The music for Never Say Never Again was written by Michel Legrand, who composed a score similar to his work as a jazz pianist. The score has been criticised as “anachronistic and misjudged”, “bizarrely intermittent” and “the most disappointing feature of the film”. Legrand also wrote the main theme “Never Say Never Again”, which featured lyrics by Alan and Marilyn Bergman — who had also worked with Legrand in the Academy Award-winning song, “The Windmills of Your Mind” — and was performed by Lani Hall after Bonnie Tyler, who disliked the song, had reluctantly declined.

Phyllis Hyman also recorded a potential theme song, written by Stephen Forsyth and Jim Ryan, but the song—an unsolicited submission—was passed over given Legrand’s contractual obligations with the music.

Many of the elements of the Eon-produced Bond films were not present in Never Say Never Again for legal reasons. These included the gun barrel sequence, where a screen full of 007 symbols appeared instead, and similarly there was no “James Bond Theme” to use, although no effort was made to supply another tune. A pre-credits sequence was filmed but not used; instead the film opens with the credits run over the top of the opening sequence of Bond on a training mission.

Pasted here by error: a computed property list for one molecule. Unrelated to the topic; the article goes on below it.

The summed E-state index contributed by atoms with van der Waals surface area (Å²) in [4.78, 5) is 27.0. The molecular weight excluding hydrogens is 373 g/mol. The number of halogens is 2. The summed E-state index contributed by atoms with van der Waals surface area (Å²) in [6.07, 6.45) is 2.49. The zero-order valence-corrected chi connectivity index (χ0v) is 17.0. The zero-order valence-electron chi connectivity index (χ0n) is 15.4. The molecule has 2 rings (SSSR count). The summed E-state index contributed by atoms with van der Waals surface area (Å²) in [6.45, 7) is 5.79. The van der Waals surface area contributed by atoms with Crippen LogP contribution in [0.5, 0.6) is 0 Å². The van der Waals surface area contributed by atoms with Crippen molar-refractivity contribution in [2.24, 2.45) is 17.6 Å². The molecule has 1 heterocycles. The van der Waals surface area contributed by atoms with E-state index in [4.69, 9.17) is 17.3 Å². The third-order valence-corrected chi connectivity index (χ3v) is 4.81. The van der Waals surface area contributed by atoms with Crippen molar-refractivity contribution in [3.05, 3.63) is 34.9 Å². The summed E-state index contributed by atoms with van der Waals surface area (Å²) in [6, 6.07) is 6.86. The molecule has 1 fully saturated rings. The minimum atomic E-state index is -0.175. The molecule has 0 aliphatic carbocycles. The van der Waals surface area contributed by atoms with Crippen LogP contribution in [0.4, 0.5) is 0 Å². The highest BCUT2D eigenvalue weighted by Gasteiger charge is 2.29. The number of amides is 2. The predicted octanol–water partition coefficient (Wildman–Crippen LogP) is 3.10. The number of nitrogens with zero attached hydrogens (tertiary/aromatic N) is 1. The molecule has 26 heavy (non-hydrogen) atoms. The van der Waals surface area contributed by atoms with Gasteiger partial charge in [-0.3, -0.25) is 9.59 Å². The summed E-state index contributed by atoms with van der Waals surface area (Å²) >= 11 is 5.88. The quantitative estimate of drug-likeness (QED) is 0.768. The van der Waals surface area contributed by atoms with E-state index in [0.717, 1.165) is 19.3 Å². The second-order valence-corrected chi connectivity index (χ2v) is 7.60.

Never Say Never Again premiered in New York on 7 October 1983, grossing $9.72 million ($24 million in 2018 dollars) on its first weekend, which was reported to be “the best opening record of any James Bond film” up to that point and surpassing Octopussys $8.9 million ($22 million in 2018 dollars) from June that year. The film went on general release in the US in 1,500 cinemas on 14 October 1983 and had its UK premiere at the Warner West End cinema in Leicester Square on 14 December 1983. Worldwide, Never Say Never Again grossed $160 million in box office returns, which was a solid return on the budget of $36 million. The film ultimately earned less than Octopussy which grossed $187.5 million.

Warner Bros. released Never Say Never Again on VHS and Betamax in 1984, and on laserdisc in 1995. After Metro-Goldwyn-Mayer purchased the distribution rights in 1997 (see Legacy, below), the company has released the film on both VHS and DVD.